McKee V. Laurion: Minor Inaccuracies Of Expression Are Not Defamatory As A Matter Of Minnesota Common Law

FEBRUARY 1, 2013

“Substantially True Statements, Opinions about Person’s Work not Defamatory, Minnesota Supreme Court Rules”

JACKSON LEWIS WORKPLACE RESOURCE CENTER

Providing needed guidance on workplace defamation, the Minnesota Supreme Court has clarified that both “minor inaccuracies of expression” and statements of opinion that cannot be proven true or false are not defamatory as a matter of Minnesota common law. McKee v. Laurion, No. A11-1154 (Jan. 30, 2013). Until now, Minnesota defamation law has been unclear in distinguishing between assertions of fact and opinion, as well as statements that are arguably, technically false but substantially true. Employers often are targets of defamation lawsuits and should be careful when documenting employee performance or reasons for termination in a way that could be considered defamatory.

McKee involved defamation claims by a physician, David McKee, M.D., against Dennis K. Laurion, the son of one of Dr. McKee’s patients. After becoming dissatisfied with Dr. McKee’s bedside manner, Laurion posted the following statements on a number of “rate-your-doctor” websites and sent letters to various medically-affiliated institutions:

  • Dr. McKee said that he had to “spend time finding out if you [Laurion’s father] were transferred or died.”
  • Dr. McKee said, “44% of hemorrhagic strokes die within 30 days. I guess this is the better option.”
  • Dr. McKee said, “You [Laurion’s father] don’t need therapy.”
  • Dr. McKee said that “it doesn’t matter” that the patient’s gown did not cover his backside.
  • Dr. McKee left the room without talking to the patient’s family.
  • A nurse told Laurion that Dr. McKee was a “real tool.”

Dr. McKee claimed the statements were defamation “per se” because they related to his profession. Per se defamation does not require proof that offending statements caused harm to the plaintiff.

Based on the evidence, the Supreme Court determined that several of the statements were “substantially true” and that the common law “overlooks minor inaccuracies and concentrates on substantial truth.” It held that “[m]inor inaccuracies do not amount to falsity so long as the substance, the gist, the sting of the libelous charge is justified.” As for the statement that Dr. McKee was a “real tool,” the Court held, “Referring to someone as ‘a real tool’ falls into the category of pure opinion because the term ‘real tool’ cannot be reasonably interpreted as stating a fact and it cannot be proven true or false.” The Court overturned the decision of the Minnesota Court of Appeals, which had allowed the defamation claims regarding the six allegedly defamatory statements to survive summary judgment.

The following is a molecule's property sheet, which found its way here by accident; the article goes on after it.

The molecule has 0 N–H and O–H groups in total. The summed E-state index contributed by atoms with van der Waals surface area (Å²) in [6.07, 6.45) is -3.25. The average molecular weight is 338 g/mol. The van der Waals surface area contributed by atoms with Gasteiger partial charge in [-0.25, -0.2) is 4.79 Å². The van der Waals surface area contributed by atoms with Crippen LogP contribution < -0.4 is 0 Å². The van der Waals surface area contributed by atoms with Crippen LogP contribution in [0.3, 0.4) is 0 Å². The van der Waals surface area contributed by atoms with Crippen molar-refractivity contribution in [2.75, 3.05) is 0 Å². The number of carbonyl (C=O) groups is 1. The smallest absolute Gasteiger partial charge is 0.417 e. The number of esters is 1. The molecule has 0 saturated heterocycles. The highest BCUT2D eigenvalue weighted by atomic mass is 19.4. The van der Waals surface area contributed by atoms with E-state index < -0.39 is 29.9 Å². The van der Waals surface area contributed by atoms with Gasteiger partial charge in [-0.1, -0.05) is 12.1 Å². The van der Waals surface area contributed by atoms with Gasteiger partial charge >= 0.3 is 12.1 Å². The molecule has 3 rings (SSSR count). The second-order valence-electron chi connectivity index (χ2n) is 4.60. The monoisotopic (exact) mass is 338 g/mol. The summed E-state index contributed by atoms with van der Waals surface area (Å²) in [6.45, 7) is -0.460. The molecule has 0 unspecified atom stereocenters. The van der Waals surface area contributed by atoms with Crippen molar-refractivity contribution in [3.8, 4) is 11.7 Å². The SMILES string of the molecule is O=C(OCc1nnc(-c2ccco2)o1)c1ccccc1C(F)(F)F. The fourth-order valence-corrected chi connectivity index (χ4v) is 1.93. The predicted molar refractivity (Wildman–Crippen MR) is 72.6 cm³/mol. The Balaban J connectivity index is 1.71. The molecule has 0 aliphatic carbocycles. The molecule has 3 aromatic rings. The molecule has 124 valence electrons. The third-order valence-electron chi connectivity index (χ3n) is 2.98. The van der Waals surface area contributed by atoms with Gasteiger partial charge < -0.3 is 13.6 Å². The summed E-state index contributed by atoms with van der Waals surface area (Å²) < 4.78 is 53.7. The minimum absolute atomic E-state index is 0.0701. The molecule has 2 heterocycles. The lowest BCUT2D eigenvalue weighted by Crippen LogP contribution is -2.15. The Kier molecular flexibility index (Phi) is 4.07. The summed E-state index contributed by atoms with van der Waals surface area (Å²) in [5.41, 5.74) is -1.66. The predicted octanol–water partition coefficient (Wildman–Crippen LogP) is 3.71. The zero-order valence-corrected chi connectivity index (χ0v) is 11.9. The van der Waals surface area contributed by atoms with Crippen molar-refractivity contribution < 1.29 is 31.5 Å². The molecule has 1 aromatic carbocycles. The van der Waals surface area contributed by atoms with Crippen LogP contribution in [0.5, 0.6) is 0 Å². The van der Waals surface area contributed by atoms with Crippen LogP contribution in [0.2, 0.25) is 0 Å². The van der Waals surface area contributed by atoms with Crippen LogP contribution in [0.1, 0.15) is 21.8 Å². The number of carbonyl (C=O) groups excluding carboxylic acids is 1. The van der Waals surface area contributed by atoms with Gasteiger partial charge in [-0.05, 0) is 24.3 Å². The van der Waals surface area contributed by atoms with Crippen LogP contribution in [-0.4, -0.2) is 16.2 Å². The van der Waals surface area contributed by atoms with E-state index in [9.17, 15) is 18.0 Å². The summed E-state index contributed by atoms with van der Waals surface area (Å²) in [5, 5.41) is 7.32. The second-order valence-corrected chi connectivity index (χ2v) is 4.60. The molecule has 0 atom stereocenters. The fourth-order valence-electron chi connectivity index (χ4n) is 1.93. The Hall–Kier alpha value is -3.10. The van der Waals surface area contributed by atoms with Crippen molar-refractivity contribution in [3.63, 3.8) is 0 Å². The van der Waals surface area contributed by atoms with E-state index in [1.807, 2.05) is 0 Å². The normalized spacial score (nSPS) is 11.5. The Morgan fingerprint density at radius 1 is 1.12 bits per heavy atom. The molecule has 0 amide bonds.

The Supreme Court’s common-sense approach to defamation should be welcome news to Minnesota employers who have enough to worry about when communicating to or about their employees.

FULL ARTICLE

Defendant Dennis Laurion’s Web Posting

Defendant Dennis Laurion’s Patient Complaint

Plaintiff David McKee’s Reply To Patient Complaint

Plaintiff David McKee’s Cease And Desist Letter To Defendant Dennis Laurion

Defendant Dennis Laurion’s Complaint To Minnesota Board Of Medical Practice

Plaintiff David McKee’s Complaint To Sixth Judicial District Duluth Court

Plaintiff David McKee’s Response To Minnesota Board Of Medical Practice

Defendant Dennis Laurion’s Answer To Plaintiff David McKee’s Complaint

Defendant Dennis Laurion’s Motion For Summary Judgment

Defendant Dennis Laurion’s Deposition Extracts

Plaintiff David McKee’s Deposition Testimony About Circumstances Before Encounter With Laurion Family

Plaintiff David McKee’s Deposition Testimony About Encounter With Laurion Family

Plaintiff David McKee’s Deposition Testimony About Circumstances After Encounter With Laurion Family

Plaintiff David McKee’s Deposition Testimony In Response To Questions By Marshall Tanick

Affidavits By Defendant Dennis Laurion’s Parents

Defendant Dennis Laurion’s Supplemental Motion For Summary Judgment

Plaintiff David McKee’s Motion To Oppose Summary Judgment

Defendant Dennis Laurion’s Reply Memo In Support Of Motion For Summary Judgment

Sixth Judicial District Court’s Order On Motion For Summary Judgment

Plaintiff David McKee’s Appeal Of Order On Motion For Summary Judgment

Plaintiff David McKee’s Brief To Minnesota Court Of Appeals

Defendant Dennis Laurion’s Brief To Minnesota Court Of Appeals

Plaintiff David McKee’s Reply Brief To Minnesota Court Of Appeals

Minnesota Court Of Appeals Order To Strike Portion Of Plaintiff David McKee’s Reply Brief

Minnesota Court Of Appeals Announces Decision

Defendant Dennis Laurion’s Petition For Review By Minnesota Supreme Court

Plaintiff David McKee’s Opposition To Review By Minnesota Supreme Court

Defendant Dennis Laurion’s Brief To Minnesota Supreme Court

Plaintiff David McKee’s Brief To Minnesota Supreme Court

Defendant Dennis Laurion’s Reply Brief To Minnesota Supreme Court

Minnesota Supreme Court Decision On David McKee MD V. Dennis K. Laurion

David McKee MD v. Dennis Laurion 2010

David McKee MD v. Dennis Laurion 2011

David McKee MD v. Dennis Laurion 2012

David McKee MD v. Dennis Laurion 2013

McKee V Laurion Is A Textbook Case

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